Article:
Selecting 15 top things-to-do in New Zealand is almost as difficult as narrowing the field of talented Kiwi rugby players to just one team. So what better guide than some of New Zealand’s rugby greats who are passionate about their home turf and keen to share their favourite places to go and things to do?
Here’s a Tourist Top XV for visitors touring the country during the 2017 NZ Lions Series:
1. Waterborne in the Bay of Islands, Northland
‘Kamo Kid’ Ian Jones who grew up at Whangarei Heads, reckons no trip to Northland is complete without getting out on the water and in this marine paradise you are spoilt for choice. Nowhere is more than 40kms from the sea and Northland’s sub-tropical climate makes boating, fishing, kayaking, dolphin watching and island cruising, a year-round possibility.
Jones’ top picks: the world famous Poor Knights marine reserve, fishing and cruising in the Bay of Islands, and a thrilling jet boat ride to the famous Hole in the Rock. Urupukapuka Island sanctuary is also a must, as is dining on fresh local seafood at Paihia Wharf.
2. Hike to the top of Rangitoto Island, Auckland’s iconic volcano
Rangitoto Island is Auckland’s most recognised natural landmark and with its distinctive symmetrical cone and proximity to the city, is one of the most popular places to visit. Auckland has 48 volcanic cones, and most are now picturesque picnic spots. Rangitoto is the youngest having blown its top 600 years ago. As a result the island has a fascinating geology - there’s no soil yet it grows one of the world's largest pohutukawa forests. The island is easily accessed by ferry from downtown Auckland or kayak from Mission Bay and can be explored by foot, on a guided 4WD journey or by helicopter. With the summit 260m above sea level, you’ll get panoramic city and harbour views.
3. Fly to Waiheke the ‘island of wine’
There’s something decadent about flying by float plane to an island to go wine tasting and Auckland Seaplanes will land you in the picturesque wine-lover’s paradise of Waiheke - rated amongst the top 10 regions of the world to visit. The island’s hot, dry summers and stony soils provide ideal wine growing conditions and have given rise to award-winning vineyards producing primarily red wines like syrah. The ‘Island of Wine’ is a compact blend of farmland, forest, beaches, vineyards and olive groves and is also easily accessed by fast ferry - just 40 min from downtown Auckland.
4. Savour the surf culture in Raglan
The laid back, surfie town of Raglan on the west coast of the Waikato region has one of New Zealand’s most famous surf beaches and no-one knows that better than former All Black Brent (Buck) Anderson who started his first job here. Raglan lies just 45 minutes west of Hamilton and the black sand beaches and world-famous left-hand surf break at Manu Bay – one of the longest in the world – attract surfers from all over the world. You’ll instantly relax with the Bohemian vibe here.
5. Learn the haka in Rotorua
Ever wanted to have a go at performing the haka or wondered what was behind the All Blacks’ famous pre-match ritual? It’s a lot harder than it looks but there’s no-one better to explain the proud history of this ancient posture dance or demonstrate the deep cultural meaning than Tiki Edwards of Haka World in Rotorua. New Zealand Māori traditionally used the haka to prepare a war party for battle and Haka World lets visitors become a Māori warrior for a day. Leave with a whole new respect for New Zealand’s indigenous culture and top off the experience with a visit to Whakarewarewa for the Te Po combo (hangi, cultural performance and geothermal valley tour) at Te Puia.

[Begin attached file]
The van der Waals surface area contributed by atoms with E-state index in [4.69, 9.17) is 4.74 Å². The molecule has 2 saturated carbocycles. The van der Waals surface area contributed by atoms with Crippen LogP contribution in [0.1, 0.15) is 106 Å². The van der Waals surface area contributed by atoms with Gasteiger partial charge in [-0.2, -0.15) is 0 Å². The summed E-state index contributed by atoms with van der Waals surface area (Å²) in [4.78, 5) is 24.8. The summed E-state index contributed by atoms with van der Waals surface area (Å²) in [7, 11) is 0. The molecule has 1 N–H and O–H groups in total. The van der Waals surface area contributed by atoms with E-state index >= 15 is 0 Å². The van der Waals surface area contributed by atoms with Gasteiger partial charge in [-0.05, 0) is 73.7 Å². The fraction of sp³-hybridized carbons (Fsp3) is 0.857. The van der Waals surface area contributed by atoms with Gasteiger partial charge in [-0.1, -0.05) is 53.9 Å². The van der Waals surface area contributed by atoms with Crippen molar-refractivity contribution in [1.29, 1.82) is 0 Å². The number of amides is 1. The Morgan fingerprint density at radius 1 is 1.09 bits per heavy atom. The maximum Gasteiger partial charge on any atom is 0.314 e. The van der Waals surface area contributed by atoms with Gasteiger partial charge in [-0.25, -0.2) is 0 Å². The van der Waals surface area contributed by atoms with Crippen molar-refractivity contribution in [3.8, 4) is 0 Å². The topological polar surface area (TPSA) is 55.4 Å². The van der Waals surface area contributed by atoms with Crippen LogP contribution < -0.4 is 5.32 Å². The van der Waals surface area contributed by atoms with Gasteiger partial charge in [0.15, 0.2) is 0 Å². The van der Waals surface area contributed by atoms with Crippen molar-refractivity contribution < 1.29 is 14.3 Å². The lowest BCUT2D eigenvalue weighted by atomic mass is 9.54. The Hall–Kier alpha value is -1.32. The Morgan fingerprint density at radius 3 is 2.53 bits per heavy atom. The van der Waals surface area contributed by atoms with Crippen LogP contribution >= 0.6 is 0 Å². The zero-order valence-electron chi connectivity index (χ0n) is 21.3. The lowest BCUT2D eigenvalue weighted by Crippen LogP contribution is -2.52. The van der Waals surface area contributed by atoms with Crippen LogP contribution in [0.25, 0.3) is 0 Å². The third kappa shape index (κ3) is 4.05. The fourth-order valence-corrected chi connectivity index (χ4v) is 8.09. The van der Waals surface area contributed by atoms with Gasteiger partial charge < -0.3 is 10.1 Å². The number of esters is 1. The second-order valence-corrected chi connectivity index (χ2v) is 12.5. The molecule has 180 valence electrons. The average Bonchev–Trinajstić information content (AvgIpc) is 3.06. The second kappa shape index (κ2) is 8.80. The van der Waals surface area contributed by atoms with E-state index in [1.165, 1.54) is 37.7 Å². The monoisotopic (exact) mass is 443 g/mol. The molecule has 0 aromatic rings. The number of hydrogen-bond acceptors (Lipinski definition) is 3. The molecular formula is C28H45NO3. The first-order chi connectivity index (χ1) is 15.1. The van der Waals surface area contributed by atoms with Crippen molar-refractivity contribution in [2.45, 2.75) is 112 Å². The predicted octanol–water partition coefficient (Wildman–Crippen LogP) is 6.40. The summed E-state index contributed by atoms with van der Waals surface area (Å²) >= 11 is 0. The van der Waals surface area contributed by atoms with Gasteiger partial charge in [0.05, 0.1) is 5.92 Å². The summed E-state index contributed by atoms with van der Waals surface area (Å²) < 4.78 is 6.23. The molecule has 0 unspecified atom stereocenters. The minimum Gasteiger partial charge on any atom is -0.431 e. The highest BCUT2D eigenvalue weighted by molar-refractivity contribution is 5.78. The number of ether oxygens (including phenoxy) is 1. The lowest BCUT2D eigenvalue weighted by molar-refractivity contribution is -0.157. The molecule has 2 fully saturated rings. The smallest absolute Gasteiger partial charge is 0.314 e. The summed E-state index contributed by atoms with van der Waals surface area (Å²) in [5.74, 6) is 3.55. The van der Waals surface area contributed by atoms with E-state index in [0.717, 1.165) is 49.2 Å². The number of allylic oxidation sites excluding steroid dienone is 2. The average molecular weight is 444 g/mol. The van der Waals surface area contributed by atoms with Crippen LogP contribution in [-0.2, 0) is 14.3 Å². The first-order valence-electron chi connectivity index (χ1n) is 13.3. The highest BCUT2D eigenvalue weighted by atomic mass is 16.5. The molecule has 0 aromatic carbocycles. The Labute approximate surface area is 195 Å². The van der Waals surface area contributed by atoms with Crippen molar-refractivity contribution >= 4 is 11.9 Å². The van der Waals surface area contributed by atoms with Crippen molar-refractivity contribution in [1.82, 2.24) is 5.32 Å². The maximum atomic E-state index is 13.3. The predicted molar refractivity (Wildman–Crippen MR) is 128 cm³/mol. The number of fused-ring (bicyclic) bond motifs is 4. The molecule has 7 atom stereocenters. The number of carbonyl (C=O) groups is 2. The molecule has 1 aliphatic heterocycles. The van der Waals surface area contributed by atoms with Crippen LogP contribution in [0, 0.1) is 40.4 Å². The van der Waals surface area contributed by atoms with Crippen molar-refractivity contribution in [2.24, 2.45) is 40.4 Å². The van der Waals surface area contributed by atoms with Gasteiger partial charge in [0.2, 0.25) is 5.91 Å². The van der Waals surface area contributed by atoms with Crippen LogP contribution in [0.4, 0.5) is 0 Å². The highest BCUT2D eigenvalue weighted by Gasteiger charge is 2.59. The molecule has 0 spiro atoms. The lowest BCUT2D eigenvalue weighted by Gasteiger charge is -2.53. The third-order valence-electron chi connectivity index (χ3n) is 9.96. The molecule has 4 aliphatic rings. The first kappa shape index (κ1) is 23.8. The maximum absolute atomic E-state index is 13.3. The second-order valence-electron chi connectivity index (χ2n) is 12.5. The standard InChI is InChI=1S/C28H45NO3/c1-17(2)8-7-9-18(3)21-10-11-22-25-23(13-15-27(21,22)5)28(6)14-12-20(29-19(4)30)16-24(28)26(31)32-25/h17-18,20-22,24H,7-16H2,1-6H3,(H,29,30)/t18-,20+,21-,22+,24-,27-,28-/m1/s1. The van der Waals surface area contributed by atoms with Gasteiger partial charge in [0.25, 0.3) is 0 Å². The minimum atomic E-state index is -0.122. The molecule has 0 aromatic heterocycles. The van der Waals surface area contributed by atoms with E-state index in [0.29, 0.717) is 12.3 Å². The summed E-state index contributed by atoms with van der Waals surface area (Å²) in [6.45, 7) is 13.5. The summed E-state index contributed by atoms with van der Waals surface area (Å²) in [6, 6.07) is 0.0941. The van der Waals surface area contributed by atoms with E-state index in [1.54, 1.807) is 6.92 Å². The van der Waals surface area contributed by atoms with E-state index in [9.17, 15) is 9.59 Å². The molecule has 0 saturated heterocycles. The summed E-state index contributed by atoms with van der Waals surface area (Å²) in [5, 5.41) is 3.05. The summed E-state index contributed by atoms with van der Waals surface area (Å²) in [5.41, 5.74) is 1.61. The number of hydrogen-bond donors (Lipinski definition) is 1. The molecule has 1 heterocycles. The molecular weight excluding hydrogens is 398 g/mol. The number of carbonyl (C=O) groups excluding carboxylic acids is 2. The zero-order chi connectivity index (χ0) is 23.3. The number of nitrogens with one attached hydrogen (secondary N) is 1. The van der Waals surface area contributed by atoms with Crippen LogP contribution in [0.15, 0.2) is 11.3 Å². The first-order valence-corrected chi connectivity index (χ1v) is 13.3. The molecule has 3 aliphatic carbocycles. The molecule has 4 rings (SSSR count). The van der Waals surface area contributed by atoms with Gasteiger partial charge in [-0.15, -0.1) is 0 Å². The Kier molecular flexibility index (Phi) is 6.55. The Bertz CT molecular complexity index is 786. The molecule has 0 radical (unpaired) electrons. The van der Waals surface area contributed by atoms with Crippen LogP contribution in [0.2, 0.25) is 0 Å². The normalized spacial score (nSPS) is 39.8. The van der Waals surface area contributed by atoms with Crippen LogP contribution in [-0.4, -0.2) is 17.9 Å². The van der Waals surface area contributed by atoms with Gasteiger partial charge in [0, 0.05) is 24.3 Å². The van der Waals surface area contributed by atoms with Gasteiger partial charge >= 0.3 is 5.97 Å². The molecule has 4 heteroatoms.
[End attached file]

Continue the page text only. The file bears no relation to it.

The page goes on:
6. Mt Maunganui’s #mustdo
It’s the classic Kiwi instagram shot – the dramatic 360 degree view from the top of Mount Maunganui across the white sandy beaches and glistening Bay of Plenty, worth every step of the 230 metre climb. Mt Maunganui is a relaxed beach town occupying a peninsula at the southern end of Tauranga Harbour and is a favourite holiday spot for Kiwis. Hikers can reward themselves with a post mountain climb ice cream from Copenhagen Cones and a gentle soak in the Mount Maunganui Salt Water Hot Pools.
7. Fish & cruise Lake Taupo
Lake Taupo is the largest freshwater lake in Australasia and the same size as Singapore so naturally dominates New Zealand’s central plateau. According to Māori legend it is the North Island’s beating heart and certainly the bubbling mud and hissing steam vents around the region indicate there’s plenty going on below the earth’s crust. Lake Taupo has strong cultural significance to Māori – check out the Māori rock carvings from a lake cruise to the remote Mine Bay. Lake Taupo is also famous for trout fishing and a vast playground for hiking, mountain biking, water and snow sports.
8. Dance of the gannets in Hawke’s Bay
Cape Kidnappers is the largest and most accessible mainland gannet colony in the world where you can expect to see over 20,000 of these amazing birds nesting, preening, flying and performing the famous recognition ritual "dance of the gannets". Take the overland 4x4 safari tour with Gannet Safaris, travelling across some of Hawke’s Bay’s most spectacular landscapes or head out along the beach on a unique tractor and trailer ride with Gannet Beach adventures. With its near-Mediterranean climate, Art Deco architecture, amazing wine, beaches and wildlife, Hawke’s Bay is one of New Zealand’s premier tourist destinations.